Fewer studies that explore the innovation construct examine the various sides that comprise the innovation activity and connect them to the performance of the firm (Sawhney et al., 2006). However, studies carried out at the regional level are mainly focused on the so-called “agglomeration effect” and its impact on firms. The agglomeration effect is supposed to be positive for clusters according to the Marshallian view and the extant literature on Regional and National Innovation Systems (Cook et al., 2007; Camagni & Cappello, 1997). However, the validity and consistency of the agglomeration-effect have been heavily discussed in recent literature (Malmberg & Power, 2005; Grandinetti & De Marchi, 2014). Within this puzzled framework, this chapter aims to deepen our understanding of this relationship in a particular sector— the wine sector. The results of our study refer to a homogeneous territorial area that is known as the Friuli Wine Cluster (Venier, 2013). The cluster takes its name from the Friuli Venezia Giulia region which is located in the northeast of Italy. Hence, despite being based on primary data direct from firms, our research put together two levels of analysis: the firm level and the cluster level.

Empirical results support the view that the most successful wine makers are those who considerably revised their innovation-related processes in a more market and experience-related way in recent years. Furthermore, despite being more open to foreign markets, the most successful companies are also the ones that have more intimate relationships with other firms and public and private institutions inside the cluster.

Key Terms in this Chapter

Product Innovation: This relates to both the development of new products and the improvement of existing products. This improvement can refer to changes in design or use of new materials or components in manufacturing of established products.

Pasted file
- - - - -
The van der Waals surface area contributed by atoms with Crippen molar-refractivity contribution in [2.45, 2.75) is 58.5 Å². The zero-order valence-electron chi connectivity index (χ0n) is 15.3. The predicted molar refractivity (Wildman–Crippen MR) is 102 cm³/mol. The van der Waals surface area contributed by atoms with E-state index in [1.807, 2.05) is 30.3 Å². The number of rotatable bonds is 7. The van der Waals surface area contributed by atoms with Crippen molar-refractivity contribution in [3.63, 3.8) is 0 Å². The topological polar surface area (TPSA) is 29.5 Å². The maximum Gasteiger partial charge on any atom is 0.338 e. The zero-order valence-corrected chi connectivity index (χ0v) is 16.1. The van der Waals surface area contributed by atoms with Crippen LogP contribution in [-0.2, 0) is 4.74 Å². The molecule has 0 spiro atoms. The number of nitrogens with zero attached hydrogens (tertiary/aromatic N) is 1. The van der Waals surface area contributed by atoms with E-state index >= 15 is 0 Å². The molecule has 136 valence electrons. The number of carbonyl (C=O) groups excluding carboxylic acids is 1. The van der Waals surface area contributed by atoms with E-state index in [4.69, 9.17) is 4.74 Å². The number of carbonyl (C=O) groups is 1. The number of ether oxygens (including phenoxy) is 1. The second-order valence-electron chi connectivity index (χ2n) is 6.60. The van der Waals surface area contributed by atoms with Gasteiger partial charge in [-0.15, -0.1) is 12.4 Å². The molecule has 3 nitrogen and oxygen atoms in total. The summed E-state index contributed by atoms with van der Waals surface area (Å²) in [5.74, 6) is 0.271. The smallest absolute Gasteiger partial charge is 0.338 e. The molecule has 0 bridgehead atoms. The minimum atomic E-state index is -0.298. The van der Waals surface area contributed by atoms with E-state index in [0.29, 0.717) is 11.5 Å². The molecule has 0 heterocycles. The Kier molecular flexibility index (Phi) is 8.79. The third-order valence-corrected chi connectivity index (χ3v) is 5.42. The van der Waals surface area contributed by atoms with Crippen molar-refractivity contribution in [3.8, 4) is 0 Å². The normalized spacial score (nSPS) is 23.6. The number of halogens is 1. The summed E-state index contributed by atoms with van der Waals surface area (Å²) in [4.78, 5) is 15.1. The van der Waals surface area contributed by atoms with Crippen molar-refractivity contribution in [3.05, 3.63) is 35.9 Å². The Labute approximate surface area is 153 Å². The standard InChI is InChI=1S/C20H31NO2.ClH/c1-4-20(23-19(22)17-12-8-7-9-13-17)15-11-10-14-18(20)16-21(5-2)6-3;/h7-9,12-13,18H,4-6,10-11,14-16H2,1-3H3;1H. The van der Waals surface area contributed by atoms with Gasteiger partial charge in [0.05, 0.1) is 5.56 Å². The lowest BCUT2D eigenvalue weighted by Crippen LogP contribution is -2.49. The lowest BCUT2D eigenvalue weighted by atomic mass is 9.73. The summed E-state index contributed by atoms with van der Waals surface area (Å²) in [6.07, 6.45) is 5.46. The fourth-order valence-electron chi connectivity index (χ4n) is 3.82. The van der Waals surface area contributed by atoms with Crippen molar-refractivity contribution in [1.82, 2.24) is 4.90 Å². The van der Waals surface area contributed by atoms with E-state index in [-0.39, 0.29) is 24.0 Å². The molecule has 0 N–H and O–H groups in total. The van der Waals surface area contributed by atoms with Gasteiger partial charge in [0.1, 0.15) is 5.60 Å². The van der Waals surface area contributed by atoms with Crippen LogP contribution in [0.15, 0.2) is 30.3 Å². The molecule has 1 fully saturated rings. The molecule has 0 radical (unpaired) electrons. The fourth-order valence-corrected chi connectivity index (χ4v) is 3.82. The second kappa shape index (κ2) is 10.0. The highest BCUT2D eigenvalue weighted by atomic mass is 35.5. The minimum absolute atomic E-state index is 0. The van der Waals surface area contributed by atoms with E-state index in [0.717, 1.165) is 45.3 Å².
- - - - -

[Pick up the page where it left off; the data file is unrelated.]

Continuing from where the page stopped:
Marketing Innovation: The implementation of a new marketing methods involving significant changes in the marketing mix: product design or packaging, distribution, communication, or pricing. Its aim is to give value to the customers and to improve competitive advantage.

Industrial Cluster: A geographic concentration of interconnected firms, suppliers, and institutions in a particular field. It has the potential to affect competition by increasing the productivity of the companies in the clusters, driving innovation, and stimulating new businesses in the specific field.

Innovation: A significant positive change regarding new or significantly improved product or process and new marketing or organizational methods. In other words, it refers to renewing, changing, or creating more effective products, processes, or ways of working or doing things. There are different types of innovation: incremental, differential, radical, and breakthrough. Innovation is a process usually involving three fundamental elements: identifying needs, developing competences, and finding financial support.

Market Innovation: The improvement of the mix of target markets and of the way in which these are served. It refers to new markets and to new distribution process in foreign and local markets.

Process Innovation: The implementation of a new or significantly improved production or delivery method, such as changes in techniques, equipment, or software. Its aim is to decrease unit costs of production or delivery, increase quality, or offer new or improved products.

Performance: The results of activities of an organization or investment over a given period measured against preset known standards. Its definition and measurement is complex.

Innovation Scope: The range of different types of innovation activities carried out by firms.